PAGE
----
Latin America’s McDonald’s franchise and the Syngenta Foundation share their initiative to scale local sourcing from smallholders across the entire LA region, and how they think about the business case for smallholder inclusion. Leonardo Lima from Arco Dorados and Carola Amezaga from Syngenta Foundation touched on what partnerships and co-investment are most promising to make these types of initiatives successful.
Notes from the presentations:
Three objectives of Qorichacra:
- Increase grower incomes
- Share learning both within sector and across sectors
- Grow producer capacity and the model
Overview of Arcos Dorados at this moment: Community is an important tenet of McDonalds culture. Arcos Dorados has five global pillars of Sustainability: Food. Sourcing. People. Community. Planet. They are working more and more with ingredients that have some certification. They are exploring how to minimize and mitigate the negative impacts of their business like carbon emissions. Qorichacra touches the sourcing and community pillar. Although the project is small, it is designed to learn how to include small producers in a low economic level into the McDonald’s supply chain. The project is not just one of smallholder development and improvement of livelihood. McDonald’s purposefully chose to develop smallholders where Arcos Dorados does NOT buy 100% of the supply, but rather 30-40% – so that they can open the road for other companies to buy from the producers. They intend to replicate the methodology. And it is an initiative that is not short term. This is a medium to long term initiative.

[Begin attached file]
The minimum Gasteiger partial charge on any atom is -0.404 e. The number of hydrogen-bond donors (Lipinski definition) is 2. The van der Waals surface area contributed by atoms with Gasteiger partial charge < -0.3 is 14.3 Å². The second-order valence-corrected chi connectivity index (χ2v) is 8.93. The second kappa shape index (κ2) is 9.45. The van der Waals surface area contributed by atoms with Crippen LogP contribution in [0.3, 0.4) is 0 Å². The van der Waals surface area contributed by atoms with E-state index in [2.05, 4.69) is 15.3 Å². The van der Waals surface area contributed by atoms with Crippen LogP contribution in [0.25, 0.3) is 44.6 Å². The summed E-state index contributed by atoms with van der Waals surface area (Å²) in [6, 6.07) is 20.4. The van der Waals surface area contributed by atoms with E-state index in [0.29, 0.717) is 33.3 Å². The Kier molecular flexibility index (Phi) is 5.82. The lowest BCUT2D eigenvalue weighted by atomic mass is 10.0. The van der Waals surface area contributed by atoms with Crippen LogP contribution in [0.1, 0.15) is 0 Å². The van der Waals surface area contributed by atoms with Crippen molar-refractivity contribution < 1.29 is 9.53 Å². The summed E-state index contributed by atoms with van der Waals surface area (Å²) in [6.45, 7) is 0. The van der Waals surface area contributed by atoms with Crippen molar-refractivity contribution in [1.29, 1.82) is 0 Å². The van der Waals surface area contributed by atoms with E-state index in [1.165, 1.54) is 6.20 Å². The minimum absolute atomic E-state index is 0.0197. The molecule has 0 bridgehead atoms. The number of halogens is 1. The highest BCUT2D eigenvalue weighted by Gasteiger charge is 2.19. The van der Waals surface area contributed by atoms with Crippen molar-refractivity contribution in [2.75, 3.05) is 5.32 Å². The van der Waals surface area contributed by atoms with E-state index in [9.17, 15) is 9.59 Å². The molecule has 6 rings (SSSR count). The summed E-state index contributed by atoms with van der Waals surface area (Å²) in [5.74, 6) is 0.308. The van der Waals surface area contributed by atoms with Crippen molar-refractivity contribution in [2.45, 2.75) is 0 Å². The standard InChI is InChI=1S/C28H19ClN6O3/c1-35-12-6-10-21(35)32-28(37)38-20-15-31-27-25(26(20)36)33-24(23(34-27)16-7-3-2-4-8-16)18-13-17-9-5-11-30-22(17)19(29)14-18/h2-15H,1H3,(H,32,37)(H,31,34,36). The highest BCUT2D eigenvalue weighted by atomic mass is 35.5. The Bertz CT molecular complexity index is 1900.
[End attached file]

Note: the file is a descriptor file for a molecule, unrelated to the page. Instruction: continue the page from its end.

What the supply chain wants:
- Approved suppliers
- Products according to specs
- Predictive costs
- Assured supply
- 100% fulfillment of orders
- Farmers didn’t know of McDonalds and quality standards
- Production experience without any efficiency and productive concerns
- No previous experience in greenhouses
- Absence of confidence in project due to being the first one
- Language barrier
- No commercial experience to sell together
- Local production to serve local demand
- Keep smallholders in field and from moving to cities
- Production in greenhouses to promote more guaranteed results
- Smallholders can pay for initial investment with sales
What we have learned:
- Project in Cusco works for Cusco but not necessarily elsewhere
- Methodology needs to be more robust
- Develop a implementation kit for other companies
- Invest more time in planning to minimize inefficiencies during the implementation phase
- Commercial networking is a critical factor of success – bringing smallholders together
What we see for the future:
- Need high efficiency and productivity
- Benchmarking approach for the entire system
- Create an online platform to share results and best practices
- Create a center of excellence in Brazil
- Define logistics that are unique to each region
- Find new partners locally in each region
- Increase the purchase volume with other buyers
- Funds to cover design and implementation phase
- Investing together in a particular place to involve more than one company.
- Government involvement needed to invest in infrastructure.
- What is the end game for this pilot?
- Vegetables is a category that is very low and allows us to bring production closer to the restaurant.
- Southern Brazil has centralized supply that takes vegetables to the northern part of the Brazil – more local production reduces GHG, and improves livelihood.
- 10% of what we purchase is 1000xs what we purchase in Cusco.
- How do we impact society in a positive way – if we have to pay more – we can’t do it – we need to develop an economically viable model to keep going?
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